The complexities of addiction can be hard to recognize; however, there are key factors that can contribute to a drug relapse and that can be limited with the right techniques. Stress can trigger cravings and contribute to the use of drugs in the future, so it is important to address stress right away.

Developing Vulnerabilities

According to the Huffington Post, high levels of stress can contribute to a relapse on drugs or alcohol. It creates a vulnerability for an individual who is trying to abstain.

The causes of stress can depend on several factors. Common causes of stress include:

  • A fast-paced job
  • Family members who have specific expectations
  • School
  • Friendships, particularly in the case of peer pressure
  • Close relationships, such as a spouse or significant other
  • Physical injuries or pain
  • Mental health disorders
  • Complications that occur in any situation

Stress can be caused by a variety of factors, even when loved ones are trying to be supportive. In some cases, the stress is beyond personal control and it may not be possible to reduce the factors that are causing stress. The National Institute on Drug Abuse states that stress is the number one cause of addiction relapse and high-stress situations can increase the risk of using a substance to cope with stress.

Getting Stress Under Control

Since the National Institute on Drug Abuse suggests that the primary cause of a relapse is related to high-stress situations, addressing stress and dealing with the underlying causes can help reduce the risk of relapsing. The best ways to deal with stress ultimately depend on the reason that an individual is feeling upset, nervous, or otherwise stressed.

Regardless of the exact causes, there are some relaxation techniques that can help. Web MD recommends relaxing through simple techniques that can be used at any location and at any time.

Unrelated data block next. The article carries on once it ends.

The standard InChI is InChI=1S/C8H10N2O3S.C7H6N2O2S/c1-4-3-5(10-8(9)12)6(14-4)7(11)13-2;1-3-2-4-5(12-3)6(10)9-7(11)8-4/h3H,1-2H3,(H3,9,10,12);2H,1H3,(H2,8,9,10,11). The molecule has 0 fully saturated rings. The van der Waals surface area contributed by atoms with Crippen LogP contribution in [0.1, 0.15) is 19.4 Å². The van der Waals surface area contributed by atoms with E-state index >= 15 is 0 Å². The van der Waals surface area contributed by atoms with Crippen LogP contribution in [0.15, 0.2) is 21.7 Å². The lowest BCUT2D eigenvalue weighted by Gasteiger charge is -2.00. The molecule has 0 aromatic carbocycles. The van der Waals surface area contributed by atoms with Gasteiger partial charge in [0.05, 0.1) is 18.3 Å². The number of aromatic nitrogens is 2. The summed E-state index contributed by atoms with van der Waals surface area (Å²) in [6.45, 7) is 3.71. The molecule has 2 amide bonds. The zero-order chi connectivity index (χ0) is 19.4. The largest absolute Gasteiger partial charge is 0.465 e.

Some basic relaxation solutions include:

  • Deep breathing, or taking a breath in slowly and then releasing it slowly
  • Meditating
  • Focusing on the current or present situation
  • Talking to others
  • Exercising
  • Getting a massage
  • Enjoying a hobby

The best way to relax can depend on the location and the amount of time that is available, but any individual can take advantage of the stress relief that occurs after a few minutes of deep breathing or meditating. In some cases, the best solution may also relate to talking or communicating the situation so that it is possible to get help or ask for a slower pace at work.

Impact on Recovery

Stress contributes to substance use, even if it is not the primary cause of the addiction. Feeling tense, worried, or stressed out can make any situation seem worse than the reality.

By taking a few minutes each day to unwind and reduce the level of stress in the body, the complications that are related to substance use can be reduced. An individual is less likely to feel tempted to use a substance and it is easier to stay on track with recovery efforts.

Focusing on personal goals and taking small steps toward those goals can often require stress relief because the tension can take your attention away from your goals. By addressing the stress levels, it is easier to reach for each new goal as it is set.

Relapse prevention is not only related to the triggers that make substance use tempting. It often requires some consideration for the possible factors that may cause tension or stress. By addressing stress levels, the risk of using the substance in the future will reduce and an individual can work toward realistic goals.